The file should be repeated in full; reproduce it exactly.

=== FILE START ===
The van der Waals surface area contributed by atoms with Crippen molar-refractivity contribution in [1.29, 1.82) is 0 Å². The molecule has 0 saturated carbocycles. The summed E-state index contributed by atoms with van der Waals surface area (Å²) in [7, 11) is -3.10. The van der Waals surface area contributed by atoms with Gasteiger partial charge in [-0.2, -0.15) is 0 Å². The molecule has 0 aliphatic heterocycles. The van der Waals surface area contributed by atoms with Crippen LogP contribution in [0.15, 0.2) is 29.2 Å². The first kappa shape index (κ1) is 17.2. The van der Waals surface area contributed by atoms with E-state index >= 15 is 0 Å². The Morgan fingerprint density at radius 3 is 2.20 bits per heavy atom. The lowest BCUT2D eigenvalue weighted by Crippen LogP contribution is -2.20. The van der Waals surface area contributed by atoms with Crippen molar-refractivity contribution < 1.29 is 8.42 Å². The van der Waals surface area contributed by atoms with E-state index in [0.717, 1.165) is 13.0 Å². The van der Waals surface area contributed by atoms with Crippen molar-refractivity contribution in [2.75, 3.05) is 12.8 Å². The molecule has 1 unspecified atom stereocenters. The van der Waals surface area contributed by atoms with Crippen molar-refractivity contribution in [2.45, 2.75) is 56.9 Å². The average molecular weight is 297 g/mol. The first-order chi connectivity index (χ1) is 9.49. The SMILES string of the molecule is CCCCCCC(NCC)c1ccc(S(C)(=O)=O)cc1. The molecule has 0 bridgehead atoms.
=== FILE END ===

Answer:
The van der Waals surface area contributed by atoms with Crippen molar-refractivity contribution in [1.29, 1.82) is 0 Å². The molecule has 0 saturated carbocycles. The summed E-state index contributed by atoms with van der Waals surface area (Å²) in [7, 11) is -3.10. The van der Waals surface area contributed by atoms with Gasteiger partial charge in [-0.2, -0.15) is 0 Å². The molecule has 0 aliphatic heterocycles. The van der Waals surface area contributed by atoms with Crippen LogP contribution in [0.15, 0.2) is 29.2 Å². The first kappa shape index (κ1) is 17.2. The van der Waals surface area contributed by atoms with E-state index >= 15 is 0 Å². The Morgan fingerprint density at radius 3 is 2.20 bits per heavy atom. The lowest BCUT2D eigenvalue weighted by Crippen LogP contribution is -2.20. The van der Waals surface area contributed by atoms with Crippen molar-refractivity contribution < 1.29 is 8.42 Å². The van der Waals surface area contributed by atoms with E-state index in [0.717, 1.165) is 13.0 Å². The van der Waals surface area contributed by atoms with Crippen molar-refractivity contribution in [2.75, 3.05) is 12.8 Å². The molecule has 1 unspecified atom stereocenters. The van der Waals surface area contributed by atoms with Crippen molar-refractivity contribution in [2.45, 2.75) is 56.9 Å². The average molecular weight is 297 g/mol. The first-order chi connectivity index (χ1) is 9.49. The SMILES string of the molecule is CCCCCCC(NCC)c1ccc(S(C)(=O)=O)cc1. The molecule has 0 bridgehead atoms.